3 Common Unconscious Ingraining in Life – are you being affected?

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Throughout life, we are bound to pick up ideas or thoughts that don’t belong to us. Our surrounding environments, such as families, schools, work environment, friends and so on, have a major impact on how we shape our thoughts. Society, as a whole, also has a significant impact on us and, therefore, our connection to our true self. How and what we think can be ingrained, consciously and unconsciously, and therefore our behaviour will and can be changed from WHO we truly are.

The issue of unconscious ingraining is deep, complex and on many levels. It includes more than commercials or consumerism. Below are the 3 common areas which are taken from my book THE CODE – transform your mind from the inside out.

Definition of success and happiness

Is your happiness connected to WHO you are or WHAT you have?

Dreams used to be about what you wanted to be, how to thrive and how to fight for something you were passionate about. Happiness was about living a fulfilling life, realizing your dreams and being surrounded by people you cared about. It was deeply connected to WHO you are.

Dreams, however, have taken a different turn, as has the definition of success and happiness.

Commercials sell and reinforce the message that success is linked to wealth and possession. The more wealth you have, the more you possess, the more successful you are. The more successful you are, the happier you will be. Society has collectively and unconsciously taken on this definition which has changed the meaning of success and happiness. It is no longer about what your dreams or desires are or what fulfills you as a person. What truly makes you happy, what and how you define your success, ironically, has been left behind all in the pursuit of happiness. Happiness that is now deeply connected to What you have, not WHO you are.

This toxic unconscious ingraining and cycle has caused many in the corporate world to burn out all for the pursuit of wanting to be successful. The focus on wealth and possession has left many feeling empty within even when they are seen having and living the best lives ever and have mountains of wealth.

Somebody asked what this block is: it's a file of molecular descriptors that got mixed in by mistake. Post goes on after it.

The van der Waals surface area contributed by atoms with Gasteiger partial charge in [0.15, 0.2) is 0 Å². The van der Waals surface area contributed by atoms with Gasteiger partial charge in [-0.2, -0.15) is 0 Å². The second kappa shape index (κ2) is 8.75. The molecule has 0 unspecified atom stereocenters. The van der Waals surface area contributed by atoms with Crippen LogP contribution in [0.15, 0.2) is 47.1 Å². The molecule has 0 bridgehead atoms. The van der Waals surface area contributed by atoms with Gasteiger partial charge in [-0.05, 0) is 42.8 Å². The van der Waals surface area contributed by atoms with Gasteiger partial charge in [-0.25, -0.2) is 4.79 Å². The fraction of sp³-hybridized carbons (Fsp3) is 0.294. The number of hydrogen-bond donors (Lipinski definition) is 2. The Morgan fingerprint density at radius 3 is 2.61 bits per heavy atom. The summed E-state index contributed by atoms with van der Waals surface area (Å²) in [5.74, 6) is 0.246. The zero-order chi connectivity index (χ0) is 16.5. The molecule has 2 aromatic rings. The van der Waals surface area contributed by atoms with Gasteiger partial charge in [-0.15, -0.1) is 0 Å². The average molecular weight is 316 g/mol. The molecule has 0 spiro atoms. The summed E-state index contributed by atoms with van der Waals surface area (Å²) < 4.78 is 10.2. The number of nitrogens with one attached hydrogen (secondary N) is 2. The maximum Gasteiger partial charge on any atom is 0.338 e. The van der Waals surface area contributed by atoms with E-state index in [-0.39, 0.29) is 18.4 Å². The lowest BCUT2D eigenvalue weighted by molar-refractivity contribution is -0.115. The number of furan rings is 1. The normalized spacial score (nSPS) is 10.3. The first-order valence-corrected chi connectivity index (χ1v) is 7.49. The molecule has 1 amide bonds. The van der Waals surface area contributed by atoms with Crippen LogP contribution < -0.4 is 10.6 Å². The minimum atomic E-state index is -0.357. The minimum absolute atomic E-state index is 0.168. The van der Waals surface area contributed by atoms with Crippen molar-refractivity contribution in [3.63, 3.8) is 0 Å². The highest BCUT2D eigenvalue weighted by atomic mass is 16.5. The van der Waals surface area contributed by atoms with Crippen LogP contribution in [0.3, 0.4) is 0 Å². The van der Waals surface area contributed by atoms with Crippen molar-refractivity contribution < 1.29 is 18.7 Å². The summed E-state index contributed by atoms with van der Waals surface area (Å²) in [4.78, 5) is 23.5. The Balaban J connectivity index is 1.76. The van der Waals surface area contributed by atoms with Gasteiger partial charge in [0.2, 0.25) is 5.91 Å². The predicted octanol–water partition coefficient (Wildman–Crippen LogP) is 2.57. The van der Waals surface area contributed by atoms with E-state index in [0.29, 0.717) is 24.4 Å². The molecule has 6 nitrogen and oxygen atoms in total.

The change in the definition of success and happiness has contributed to the disconnection with your true self because the source has changed from one of internal – WHO you are – to one of external – What you have. It further confuses your life by widening the gap between what you sense in your heart and what makes sense in your mind for WHAT you ultimately want in life.

Life pattern

Have you ever asked yourself if this is what you want before stepping onto the treadmill of life? Have you ever wondered why children are so adaptable and flexible whereas adults are generally resistant to changes in life?

From the moment you are born, you are funnelled through different systems. The first big one is the educational system: a nursery school, then a good primary school, followed by college or university. Many go to university even when they are unsure of what to study, let alone what profession to work in.

When you have graduated, you start your working life. Your first job is followed by a better one, then a better one again. The definition of “better” is largely and usually related to your salary, less on job satisfaction or self fulfilment.

With more money, you are told you should live better. You buy your first home, then a bigger one, then a second home. You then purchase a car, then a better car, then a second car. You are told it is good to relax to de-stress. So you go on a simple holiday, then a fanciful holiday, then more luxurious holidays. These all lead you to focus on What you have, not WHAT you truly want in life.